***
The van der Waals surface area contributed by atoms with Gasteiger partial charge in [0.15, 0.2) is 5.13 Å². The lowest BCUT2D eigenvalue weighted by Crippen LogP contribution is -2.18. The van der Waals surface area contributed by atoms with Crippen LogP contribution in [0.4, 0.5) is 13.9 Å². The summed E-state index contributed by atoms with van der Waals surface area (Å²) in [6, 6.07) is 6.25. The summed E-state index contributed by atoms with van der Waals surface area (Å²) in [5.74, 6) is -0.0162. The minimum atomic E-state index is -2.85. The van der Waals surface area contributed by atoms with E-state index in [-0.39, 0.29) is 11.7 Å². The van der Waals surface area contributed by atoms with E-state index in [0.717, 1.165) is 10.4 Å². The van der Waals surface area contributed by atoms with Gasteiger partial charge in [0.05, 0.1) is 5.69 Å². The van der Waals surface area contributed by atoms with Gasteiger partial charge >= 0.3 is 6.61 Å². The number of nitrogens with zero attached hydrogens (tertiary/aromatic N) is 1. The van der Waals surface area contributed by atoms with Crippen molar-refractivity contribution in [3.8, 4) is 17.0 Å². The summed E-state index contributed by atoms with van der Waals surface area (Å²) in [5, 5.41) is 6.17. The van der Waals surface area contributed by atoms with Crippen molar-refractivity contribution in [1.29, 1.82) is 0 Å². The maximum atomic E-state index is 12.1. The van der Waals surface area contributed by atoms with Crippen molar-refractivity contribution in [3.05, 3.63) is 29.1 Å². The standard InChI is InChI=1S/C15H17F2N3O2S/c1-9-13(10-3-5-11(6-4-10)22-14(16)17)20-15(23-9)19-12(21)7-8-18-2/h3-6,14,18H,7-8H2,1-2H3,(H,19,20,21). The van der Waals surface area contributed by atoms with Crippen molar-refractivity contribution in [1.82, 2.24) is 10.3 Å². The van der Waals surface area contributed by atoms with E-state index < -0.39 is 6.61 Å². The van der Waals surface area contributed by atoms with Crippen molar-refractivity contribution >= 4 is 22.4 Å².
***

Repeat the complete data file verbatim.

The van der Waals surface area contributed by atoms with Gasteiger partial charge in [0.15, 0.2) is 5.13 Å². The lowest BCUT2D eigenvalue weighted by Crippen LogP contribution is -2.18. The van der Waals surface area contributed by atoms with Crippen LogP contribution in [0.4, 0.5) is 13.9 Å². The summed E-state index contributed by atoms with van der Waals surface area (Å²) in [6, 6.07) is 6.25. The summed E-state index contributed by atoms with van der Waals surface area (Å²) in [5.74, 6) is -0.0162. The minimum atomic E-state index is -2.85. The van der Waals surface area contributed by atoms with E-state index in [-0.39, 0.29) is 11.7 Å². The van der Waals surface area contributed by atoms with E-state index in [0.717, 1.165) is 10.4 Å². The van der Waals surface area contributed by atoms with Gasteiger partial charge in [0.05, 0.1) is 5.69 Å². The van der Waals surface area contributed by atoms with Gasteiger partial charge >= 0.3 is 6.61 Å². The number of nitrogens with zero attached hydrogens (tertiary/aromatic N) is 1. The van der Waals surface area contributed by atoms with Crippen molar-refractivity contribution in [3.8, 4) is 17.0 Å². The summed E-state index contributed by atoms with van der Waals surface area (Å²) in [5, 5.41) is 6.17. The van der Waals surface area contributed by atoms with Crippen molar-refractivity contribution in [1.29, 1.82) is 0 Å². The maximum atomic E-state index is 12.1. The van der Waals surface area contributed by atoms with Crippen molar-refractivity contribution in [3.05, 3.63) is 29.1 Å². The standard InChI is InChI=1S/C15H17F2N3O2S/c1-9-13(10-3-5-11(6-4-10)22-14(16)17)20-15(23-9)19-12(21)7-8-18-2/h3-6,14,18H,7-8H2,1-2H3,(H,19,20,21). The van der Waals surface area contributed by atoms with Crippen molar-refractivity contribution in [1.82, 2.24) is 10.3 Å². The van der Waals surface area contributed by atoms with E-state index < -0.39 is 6.61 Å². The van der Waals surface area contributed by atoms with Crippen molar-refractivity contribution >= 4 is 22.4 Å².